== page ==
Unlimited Shelf Life
There is no fear of the product drying out and cracking during storage. Keraflex has no moisture content, therefore there is no limit to the shelf-life. The Keraflex Slurry can get a little smelly over time, but its functionality does not change even when the use-by date has long since passed.
Please refer to the following health and safety guidelines. Please wash your hands with soap and water after working with Keraflex or the Keraflex Slurry. Do not eat or smoke while handling Keraflex or the Keraflex Slurry. Keep out of reach of children. (If ingestion occurs please refer to the safety sheets for first aid measures) If contact with the eyes occurs, rinse thoroughly with water. In the event of symptoms seek medical treatment.
Keraflex is far more forgiving that other porcelains. Propping in the kiln for 3d pieces should be done as you would other thin porcelain work, however warping is far less significant with Keraflex. We have even found that flat pieces can be loaded into the kiln overhanging the kiln shelves significantly and will still shrink easily onto the shelf during firing with no warping or slumping, as long as the first stage rate to 600°C/1110° F does not exceed the recommended 80°C/200°F an hour.
As expected with porcelain, shrinkage is approximately 15-17% when fired to full temperature.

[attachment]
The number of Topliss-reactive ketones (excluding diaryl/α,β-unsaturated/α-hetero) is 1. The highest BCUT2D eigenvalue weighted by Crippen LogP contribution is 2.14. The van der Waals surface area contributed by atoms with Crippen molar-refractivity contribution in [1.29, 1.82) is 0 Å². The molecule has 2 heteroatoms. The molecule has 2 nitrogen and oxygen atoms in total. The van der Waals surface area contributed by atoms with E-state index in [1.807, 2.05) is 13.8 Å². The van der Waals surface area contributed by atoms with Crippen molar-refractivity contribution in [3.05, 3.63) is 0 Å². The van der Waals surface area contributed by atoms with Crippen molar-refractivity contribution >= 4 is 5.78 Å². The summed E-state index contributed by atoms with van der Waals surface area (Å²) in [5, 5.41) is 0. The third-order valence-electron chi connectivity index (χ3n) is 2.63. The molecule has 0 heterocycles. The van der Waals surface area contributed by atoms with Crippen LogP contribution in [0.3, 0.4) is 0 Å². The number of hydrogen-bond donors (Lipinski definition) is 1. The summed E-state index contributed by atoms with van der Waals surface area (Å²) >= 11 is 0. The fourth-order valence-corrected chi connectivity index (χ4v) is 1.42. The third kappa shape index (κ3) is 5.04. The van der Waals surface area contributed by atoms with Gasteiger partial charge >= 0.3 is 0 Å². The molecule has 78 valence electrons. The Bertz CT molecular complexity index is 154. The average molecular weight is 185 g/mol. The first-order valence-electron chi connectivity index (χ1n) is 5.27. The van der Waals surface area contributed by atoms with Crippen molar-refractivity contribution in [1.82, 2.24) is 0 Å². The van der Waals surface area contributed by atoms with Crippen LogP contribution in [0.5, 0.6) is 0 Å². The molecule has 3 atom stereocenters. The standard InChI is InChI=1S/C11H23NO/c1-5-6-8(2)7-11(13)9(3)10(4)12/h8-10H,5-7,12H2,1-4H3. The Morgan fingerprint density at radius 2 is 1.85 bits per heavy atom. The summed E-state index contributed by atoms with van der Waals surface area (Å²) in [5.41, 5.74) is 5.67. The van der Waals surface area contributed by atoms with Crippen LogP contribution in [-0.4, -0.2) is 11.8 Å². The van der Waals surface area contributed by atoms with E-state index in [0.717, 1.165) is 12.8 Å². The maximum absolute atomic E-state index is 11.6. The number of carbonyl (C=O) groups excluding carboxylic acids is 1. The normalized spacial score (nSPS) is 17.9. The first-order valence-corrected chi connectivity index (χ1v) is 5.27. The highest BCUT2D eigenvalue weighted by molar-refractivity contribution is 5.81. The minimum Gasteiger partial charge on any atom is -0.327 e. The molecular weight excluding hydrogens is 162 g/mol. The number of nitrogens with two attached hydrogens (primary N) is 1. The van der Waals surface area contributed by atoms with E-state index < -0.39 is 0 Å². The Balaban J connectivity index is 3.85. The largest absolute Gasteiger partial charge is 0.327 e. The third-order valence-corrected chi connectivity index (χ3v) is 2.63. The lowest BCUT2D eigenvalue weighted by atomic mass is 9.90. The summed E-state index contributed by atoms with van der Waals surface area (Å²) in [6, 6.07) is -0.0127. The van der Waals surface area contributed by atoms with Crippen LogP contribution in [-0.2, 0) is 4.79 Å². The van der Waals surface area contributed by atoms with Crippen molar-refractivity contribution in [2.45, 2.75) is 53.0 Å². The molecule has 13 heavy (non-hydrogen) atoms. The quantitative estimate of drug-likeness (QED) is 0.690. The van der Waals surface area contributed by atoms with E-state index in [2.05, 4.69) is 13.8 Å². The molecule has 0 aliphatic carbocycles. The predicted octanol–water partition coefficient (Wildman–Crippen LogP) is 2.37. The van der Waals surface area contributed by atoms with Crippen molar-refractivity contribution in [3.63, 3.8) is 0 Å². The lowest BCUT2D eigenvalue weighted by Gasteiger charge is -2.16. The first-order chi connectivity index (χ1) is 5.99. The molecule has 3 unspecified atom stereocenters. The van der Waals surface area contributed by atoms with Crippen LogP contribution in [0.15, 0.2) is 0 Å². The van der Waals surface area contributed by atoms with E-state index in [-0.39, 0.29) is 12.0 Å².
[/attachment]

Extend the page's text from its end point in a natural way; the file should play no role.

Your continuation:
As you would expect, firing Keraflex in an electric or a gas kiln with reduction give different results color wise. With the electric firing resulting in an attractive warm white and the gas reduction giving a cooler “paper” white. In a gas kiln, you can of course achieve a higher temperature, good results have been tested up to 1300° C/2370° F. Experimentation has shown that firing this high does result in a very small improvement in strength. This slight benefit must be weighed against the higher cost of firing.
Some artists who work in very fine porcelain, once-fire to full temperature. If they wish to glaze, they will sometimes glaze then refire to the full glaze temperature. We do know that Keraflex responds very well to that method.
Smaller works, or pieces with smaller glazed areas, have even been successfully glazed green.
Experimentation is the key to a good result. Keraflex is a relatively new product. There are many methods that are as yet untried. We are looking forward to seeing some of your glaze results and techniques, and will upload new images and hints and tips as they become available.
No guarantee is expressed or implied by the information contained on these pages. Results may vary due to circumstances beyond our control. Testing should be conducted to determine the best firing rate for your kiln, some experimentation may be necessary in order to achieve the desired results for your particular project.